Next, I sauteed the Chard quickly with a little garlic and put it to the side. The Shitakes I had soaked so I drained them and dry fried them with the Basil, adding the dash of fish sauce to deglaze the pan. Toasted Bread was then added to the plate and here’s where I got creative. One slice I  dressed with a quick little dressing I made with the Oil/Balsamic/more dill/dried herbs and then topped with the cooked chard. The other slice I left dry and mounded the mushrooms on top. I meant to poach the eggs, but kinda forgot and did the Greek Fried Egg like I mostly do. I topped each bread slice with an egg and sprinkled on a little more chopped dill and basil.

the first flavor layer on the bread base and my pretty tomato stack

The beauty behind the presentation is this: My hubby likes goat cheese, but doesn’t like a lot of it. Having the little stack of tomato and cheese on the plate made it so we each could add as much as we liked as a condiment to the eggs. Plus, it was funner to have it presented in a pretty way. I have to say while both versions were excellent, my favorite was the Swiss Chard one with plenty of the tomato/goat cheese stack added.

Shawns "overhard" version. Def would be prettier with poached, but still yummy!

No, we did not have the ubiquitous pile of potatoes on the side like you get in so many restaurants. No butter was harmed (or used!) in the making of this brunch and it really was not heavy at all, just fresh, elegant and delish.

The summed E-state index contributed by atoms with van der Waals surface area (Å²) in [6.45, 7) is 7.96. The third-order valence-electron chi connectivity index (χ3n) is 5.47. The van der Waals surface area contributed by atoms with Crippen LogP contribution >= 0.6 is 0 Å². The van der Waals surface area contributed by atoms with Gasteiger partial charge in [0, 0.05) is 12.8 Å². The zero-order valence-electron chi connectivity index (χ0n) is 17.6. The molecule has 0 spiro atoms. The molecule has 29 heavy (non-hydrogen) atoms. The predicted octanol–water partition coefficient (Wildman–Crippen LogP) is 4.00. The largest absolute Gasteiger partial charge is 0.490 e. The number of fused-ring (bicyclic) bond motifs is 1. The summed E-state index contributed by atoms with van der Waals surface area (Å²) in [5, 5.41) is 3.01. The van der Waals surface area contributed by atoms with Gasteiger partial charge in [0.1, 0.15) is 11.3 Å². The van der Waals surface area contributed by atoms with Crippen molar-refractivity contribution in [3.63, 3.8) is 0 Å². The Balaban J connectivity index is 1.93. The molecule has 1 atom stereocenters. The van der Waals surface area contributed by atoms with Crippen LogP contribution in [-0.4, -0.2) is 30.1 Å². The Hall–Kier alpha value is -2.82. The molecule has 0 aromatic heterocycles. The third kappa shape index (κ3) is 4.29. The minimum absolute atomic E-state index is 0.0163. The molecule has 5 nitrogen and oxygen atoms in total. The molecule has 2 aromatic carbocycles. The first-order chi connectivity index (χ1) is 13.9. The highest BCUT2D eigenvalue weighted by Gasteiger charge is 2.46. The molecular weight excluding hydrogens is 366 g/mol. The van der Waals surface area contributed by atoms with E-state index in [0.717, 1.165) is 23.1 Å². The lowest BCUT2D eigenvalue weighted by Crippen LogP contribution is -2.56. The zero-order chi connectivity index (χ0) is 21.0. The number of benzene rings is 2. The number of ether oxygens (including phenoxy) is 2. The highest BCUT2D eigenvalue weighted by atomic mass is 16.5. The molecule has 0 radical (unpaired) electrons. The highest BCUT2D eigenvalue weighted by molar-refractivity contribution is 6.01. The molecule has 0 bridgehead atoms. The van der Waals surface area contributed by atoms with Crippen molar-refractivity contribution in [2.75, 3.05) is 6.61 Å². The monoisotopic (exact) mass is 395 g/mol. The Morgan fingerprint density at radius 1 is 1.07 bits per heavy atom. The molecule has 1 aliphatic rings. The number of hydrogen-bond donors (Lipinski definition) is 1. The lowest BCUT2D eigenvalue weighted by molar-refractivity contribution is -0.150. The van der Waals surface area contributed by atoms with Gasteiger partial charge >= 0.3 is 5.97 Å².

On to the rest of the Mimosas and a great Sunday!

Buddha Approved!

Greens Gumbo for a Gray Day


My garden is absolutely exploding with greens right now. I’ve given them away to neighbors, friends and my daughter, I’ve incorporated them into every recipe I can and I am still swimming in them! My fear is they will be wasted when they bolt (go to seed) and I hate wasting food, so today Shawn and I are making a Greens Gumbo which will be a bastardized version of a Paul Prudhomme Gumbo recipe. To go with the soup, we are also making a really yummy Biscuit Muffin also from Chef Paul. I’m really hoping that we can use up a good mess of the Collards, Mustard, Rainbow Chard and Lacitano Kale in this tasty and rich soup.